Ezra Institute Fellow Dan Ogden makes his podcast debut to discuss the difference between international law, which is based on common consent, and supranational law, a coercive and unaccountable system. He explains some of the strategic and economic benefits of a globally connected world, as well as the complications that arise from it, and how to think in a principled, Christian way about a tangled and high-stakes context.
Joe Boot and Nate Wright are back again to answer a few lingering questions resulting from the Ten Commandments podcast series. In this episode we consider how the earliest humans married and reproduced, compared with later Mosaic incest laws. We also tackle questions on how the church and the individual ought to think and act with regard to charitable status, tax-exemption, and the administration of tithes and offerings.
In this episode we answer some more questions that emerged out of the Ten Commandments series, dealing with issues of what happens to believers after they die, and responding to the claim that the state only stepped in to provide welfare benefits because the church failed in this job.
Last week, Canada’s state-sponsored mainstream media, the Canadian Broadcasting Corporation, released two major pieces on what they are calling the ‘Christian fundamentalist movement’ in Canada. In both pieces, the Ezra Institute is identified as a thought-leader and key player.
Joe Boot closes our series on the Ten Commandments with some observations on the tenth commandment against covetousness, including how it works with the first commandment to encapsulate and summarize the whole Decalogue, how a covetous heart influences every other action, and how covetousness is manifest in the world not just at the individual, but…
In this episode Joe Boot discusses the Ninth Commandment about bearing false witness, times where it is godly to withold the truth, and draws out the implications for law and society, as well as the ever-present question of who is my neighbour. We also look at the move by the Trudeau government to replace the crown on Canada’s coat of arms with a new version bereft of Christian symbols.
P Nate of the Rebel Podcast joins us this week as we resume our series in the Ten Commandments. Nate explains how the commandment “you shall not steal” enjoins the opposite, positive principle to protect your neighbour’s property, not to mention the presupposition of private property. Contra Klaus Schwab and Karl Marx, owning nothing is not a formula for human happiness.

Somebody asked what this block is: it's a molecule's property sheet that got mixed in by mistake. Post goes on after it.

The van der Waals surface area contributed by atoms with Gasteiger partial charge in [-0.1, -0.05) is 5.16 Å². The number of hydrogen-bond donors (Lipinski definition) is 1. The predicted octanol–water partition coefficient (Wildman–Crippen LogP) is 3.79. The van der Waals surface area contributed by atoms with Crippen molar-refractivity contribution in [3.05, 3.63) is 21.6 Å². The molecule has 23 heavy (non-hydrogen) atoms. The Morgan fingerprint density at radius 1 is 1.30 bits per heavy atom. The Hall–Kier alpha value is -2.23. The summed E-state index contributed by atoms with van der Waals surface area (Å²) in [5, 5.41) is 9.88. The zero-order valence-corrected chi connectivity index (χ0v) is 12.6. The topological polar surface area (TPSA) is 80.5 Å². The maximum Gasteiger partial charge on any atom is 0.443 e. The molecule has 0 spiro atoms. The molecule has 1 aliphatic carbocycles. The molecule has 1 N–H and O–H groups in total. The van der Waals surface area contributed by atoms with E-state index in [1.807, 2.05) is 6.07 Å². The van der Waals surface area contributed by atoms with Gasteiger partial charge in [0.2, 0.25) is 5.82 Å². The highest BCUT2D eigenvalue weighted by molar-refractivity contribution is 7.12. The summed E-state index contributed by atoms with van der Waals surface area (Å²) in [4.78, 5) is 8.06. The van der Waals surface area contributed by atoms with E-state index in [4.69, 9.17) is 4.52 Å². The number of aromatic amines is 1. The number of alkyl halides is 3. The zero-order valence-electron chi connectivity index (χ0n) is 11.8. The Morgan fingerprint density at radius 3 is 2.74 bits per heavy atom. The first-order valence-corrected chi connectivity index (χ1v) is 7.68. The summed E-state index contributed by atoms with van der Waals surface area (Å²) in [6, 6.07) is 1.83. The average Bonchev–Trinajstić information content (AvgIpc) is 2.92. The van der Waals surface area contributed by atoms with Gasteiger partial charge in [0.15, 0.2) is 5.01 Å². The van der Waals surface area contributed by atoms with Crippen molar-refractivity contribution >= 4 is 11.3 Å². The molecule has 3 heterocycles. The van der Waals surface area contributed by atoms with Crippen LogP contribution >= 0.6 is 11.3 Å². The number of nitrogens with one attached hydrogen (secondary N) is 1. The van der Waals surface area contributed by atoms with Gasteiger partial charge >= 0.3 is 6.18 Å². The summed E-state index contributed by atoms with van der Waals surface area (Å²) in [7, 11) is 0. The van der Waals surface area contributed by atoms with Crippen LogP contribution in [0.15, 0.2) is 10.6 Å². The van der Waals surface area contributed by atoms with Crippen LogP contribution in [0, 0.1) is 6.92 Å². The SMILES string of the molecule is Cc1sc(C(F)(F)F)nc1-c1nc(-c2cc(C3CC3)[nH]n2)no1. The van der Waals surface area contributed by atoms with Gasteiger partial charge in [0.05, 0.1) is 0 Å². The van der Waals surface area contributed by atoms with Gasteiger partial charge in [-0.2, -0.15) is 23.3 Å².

We’re officially underway with our series on the Ten Commandments. In this first episode, Joe Boot explains why this section of Scripture begins with the Lord declaring who He is, and why the commandments are ordered in the way that they are. If you’ve never thought about what our worship has to do with law, don’t miss this one.
We’re kicking off the new year with a new series, dealing with ethics and law generally, and the Ten Commandments specifically. In this episode, Joe Boot talks about the distinction between laws and norms, the fact that we live in a universe designed by God that is made to work according to His instruction, and what love has to do with fulfilling the law.
This week in the thought of Thomas Aquinas, we examine the idea of natural law, and conclude that, as articulated by Aquinas, it is an idea that gives unwarranted scope to human reason, and effectively makes God equal with His law. In contrast, Scripture teaches that God is the source of all definition, and that human law must be positivized in an historical context.
God instructs, guides, disciplines and at times punishes us as a righteous and holy father because He loves us. Our acceptance or rejection of Godâ€™s discipline determines the destiny of families, churches, and nations.
By criminalizing Christian witness of the gospel in the important sphere of sexuality and gender identity, the amendment to Canadian law by Bill C4 harm numerous vulnerable groups that it purports to defend.